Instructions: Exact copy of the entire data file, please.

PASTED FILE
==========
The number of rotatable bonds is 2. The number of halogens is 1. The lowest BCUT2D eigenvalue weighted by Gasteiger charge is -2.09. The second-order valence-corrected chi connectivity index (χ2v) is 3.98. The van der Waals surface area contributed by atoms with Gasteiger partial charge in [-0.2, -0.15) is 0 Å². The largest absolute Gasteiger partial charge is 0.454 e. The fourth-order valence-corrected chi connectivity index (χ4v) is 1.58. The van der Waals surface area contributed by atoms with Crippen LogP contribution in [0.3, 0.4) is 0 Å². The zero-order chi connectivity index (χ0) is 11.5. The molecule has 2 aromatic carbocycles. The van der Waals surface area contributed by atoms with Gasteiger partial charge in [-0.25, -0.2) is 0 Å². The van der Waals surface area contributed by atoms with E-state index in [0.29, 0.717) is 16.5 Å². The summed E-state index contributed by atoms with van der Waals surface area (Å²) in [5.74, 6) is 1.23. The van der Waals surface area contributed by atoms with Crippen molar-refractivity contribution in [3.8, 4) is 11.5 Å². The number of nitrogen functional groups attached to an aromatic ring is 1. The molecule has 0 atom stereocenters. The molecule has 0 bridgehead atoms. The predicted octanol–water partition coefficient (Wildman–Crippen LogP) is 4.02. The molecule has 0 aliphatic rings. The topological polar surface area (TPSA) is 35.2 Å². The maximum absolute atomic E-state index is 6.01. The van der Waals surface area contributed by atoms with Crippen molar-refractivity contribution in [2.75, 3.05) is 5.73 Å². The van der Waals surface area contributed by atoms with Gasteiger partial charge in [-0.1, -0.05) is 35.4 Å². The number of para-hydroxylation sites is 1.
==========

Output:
The number of rotatable bonds is 2. The number of halogens is 1. The lowest BCUT2D eigenvalue weighted by Gasteiger charge is -2.09. The second-order valence-corrected chi connectivity index (χ2v) is 3.98. The van der Waals surface area contributed by atoms with Gasteiger partial charge in [-0.2, -0.15) is 0 Å². The largest absolute Gasteiger partial charge is 0.454 e. The fourth-order valence-corrected chi connectivity index (χ4v) is 1.58. The van der Waals surface area contributed by atoms with Crippen LogP contribution in [0.3, 0.4) is 0 Å². The zero-order chi connectivity index (χ0) is 11.5. The molecule has 2 aromatic carbocycles. The van der Waals surface area contributed by atoms with Gasteiger partial charge in [-0.25, -0.2) is 0 Å². The van der Waals surface area contributed by atoms with E-state index in [0.29, 0.717) is 16.5 Å². The summed E-state index contributed by atoms with van der Waals surface area (Å²) in [5.74, 6) is 1.23. The van der Waals surface area contributed by atoms with Crippen molar-refractivity contribution in [3.8, 4) is 11.5 Å². The number of nitrogen functional groups attached to an aromatic ring is 1. The molecule has 0 atom stereocenters. The molecule has 0 bridgehead atoms. The predicted octanol–water partition coefficient (Wildman–Crippen LogP) is 4.02. The molecule has 0 aliphatic rings. The topological polar surface area (TPSA) is 35.2 Å². The maximum absolute atomic E-state index is 6.01. The van der Waals surface area contributed by atoms with Crippen molar-refractivity contribution in [2.75, 3.05) is 5.73 Å². The van der Waals surface area contributed by atoms with Gasteiger partial charge in [-0.1, -0.05) is 35.4 Å². The number of para-hydroxylation sites is 1.